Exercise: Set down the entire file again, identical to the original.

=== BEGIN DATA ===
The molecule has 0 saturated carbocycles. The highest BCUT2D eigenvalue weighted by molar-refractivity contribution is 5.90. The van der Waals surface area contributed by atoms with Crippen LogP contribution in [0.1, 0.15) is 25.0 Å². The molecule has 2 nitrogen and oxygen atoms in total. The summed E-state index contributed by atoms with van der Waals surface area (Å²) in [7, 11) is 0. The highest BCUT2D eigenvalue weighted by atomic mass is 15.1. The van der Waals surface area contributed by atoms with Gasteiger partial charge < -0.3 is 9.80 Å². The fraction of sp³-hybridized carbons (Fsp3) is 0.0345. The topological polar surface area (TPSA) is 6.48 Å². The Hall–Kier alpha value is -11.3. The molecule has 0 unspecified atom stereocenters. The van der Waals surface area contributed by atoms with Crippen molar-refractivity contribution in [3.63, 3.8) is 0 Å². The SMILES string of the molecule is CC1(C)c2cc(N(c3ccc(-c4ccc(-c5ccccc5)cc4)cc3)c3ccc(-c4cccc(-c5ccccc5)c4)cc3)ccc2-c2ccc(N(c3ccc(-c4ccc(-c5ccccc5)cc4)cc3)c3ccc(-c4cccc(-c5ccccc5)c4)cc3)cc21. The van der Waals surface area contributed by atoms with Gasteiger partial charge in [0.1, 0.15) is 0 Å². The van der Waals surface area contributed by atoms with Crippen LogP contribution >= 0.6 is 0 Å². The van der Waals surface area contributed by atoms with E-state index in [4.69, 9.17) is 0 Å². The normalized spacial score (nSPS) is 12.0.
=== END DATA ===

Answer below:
The molecule has 0 saturated carbocycles. The highest BCUT2D eigenvalue weighted by molar-refractivity contribution is 5.90. The van der Waals surface area contributed by atoms with Crippen LogP contribution in [0.1, 0.15) is 25.0 Å². The molecule has 2 nitrogen and oxygen atoms in total. The summed E-state index contributed by atoms with van der Waals surface area (Å²) in [7, 11) is 0. The highest BCUT2D eigenvalue weighted by atomic mass is 15.1. The van der Waals surface area contributed by atoms with Gasteiger partial charge < -0.3 is 9.80 Å². The fraction of sp³-hybridized carbons (Fsp3) is 0.0345. The topological polar surface area (TPSA) is 6.48 Å². The Hall–Kier alpha value is -11.3. The molecule has 0 unspecified atom stereocenters. The van der Waals surface area contributed by atoms with Crippen molar-refractivity contribution in [3.63, 3.8) is 0 Å². The SMILES string of the molecule is CC1(C)c2cc(N(c3ccc(-c4ccc(-c5ccccc5)cc4)cc3)c3ccc(-c4cccc(-c5ccccc5)c4)cc3)ccc2-c2ccc(N(c3ccc(-c4ccc(-c5ccccc5)cc4)cc3)c3ccc(-c4cccc(-c5ccccc5)c4)cc3)cc21. The van der Waals surface area contributed by atoms with Gasteiger partial charge in [0.1, 0.15) is 0 Å². The van der Waals surface area contributed by atoms with Crippen LogP contribution >= 0.6 is 0 Å². The van der Waals surface area contributed by atoms with E-state index in [4.69, 9.17) is 0 Å². The normalized spacial score (nSPS) is 12.0.